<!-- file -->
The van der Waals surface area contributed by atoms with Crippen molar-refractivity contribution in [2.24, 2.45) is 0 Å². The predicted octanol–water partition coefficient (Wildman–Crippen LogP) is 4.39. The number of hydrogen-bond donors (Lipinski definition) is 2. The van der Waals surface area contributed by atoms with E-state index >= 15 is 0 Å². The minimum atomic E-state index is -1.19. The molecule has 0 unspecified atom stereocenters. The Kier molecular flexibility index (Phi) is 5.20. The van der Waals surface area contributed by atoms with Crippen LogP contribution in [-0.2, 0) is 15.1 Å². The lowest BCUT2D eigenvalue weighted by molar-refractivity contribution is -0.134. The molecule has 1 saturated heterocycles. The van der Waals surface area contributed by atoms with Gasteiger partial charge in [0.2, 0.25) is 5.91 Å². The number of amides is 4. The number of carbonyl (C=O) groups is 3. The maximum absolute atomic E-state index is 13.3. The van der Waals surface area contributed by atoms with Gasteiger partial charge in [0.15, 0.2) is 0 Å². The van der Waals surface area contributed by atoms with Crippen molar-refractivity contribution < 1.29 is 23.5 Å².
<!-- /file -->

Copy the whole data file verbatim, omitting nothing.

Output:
The van der Waals surface area contributed by atoms with Crippen molar-refractivity contribution in [2.24, 2.45) is 0 Å². The predicted octanol–water partition coefficient (Wildman–Crippen LogP) is 4.39. The number of hydrogen-bond donors (Lipinski definition) is 2. The van der Waals surface area contributed by atoms with E-state index >= 15 is 0 Å². The minimum atomic E-state index is -1.19. The molecule has 0 unspecified atom stereocenters. The Kier molecular flexibility index (Phi) is 5.20. The van der Waals surface area contributed by atoms with Crippen LogP contribution in [-0.2, 0) is 15.1 Å². The lowest BCUT2D eigenvalue weighted by molar-refractivity contribution is -0.134. The molecule has 1 saturated heterocycles. The van der Waals surface area contributed by atoms with Gasteiger partial charge in [0.2, 0.25) is 5.91 Å². The number of amides is 4. The number of carbonyl (C=O) groups is 3. The maximum absolute atomic E-state index is 13.3. The van der Waals surface area contributed by atoms with Gasteiger partial charge in [0.15, 0.2) is 0 Å². The van der Waals surface area contributed by atoms with Crippen molar-refractivity contribution < 1.29 is 23.5 Å².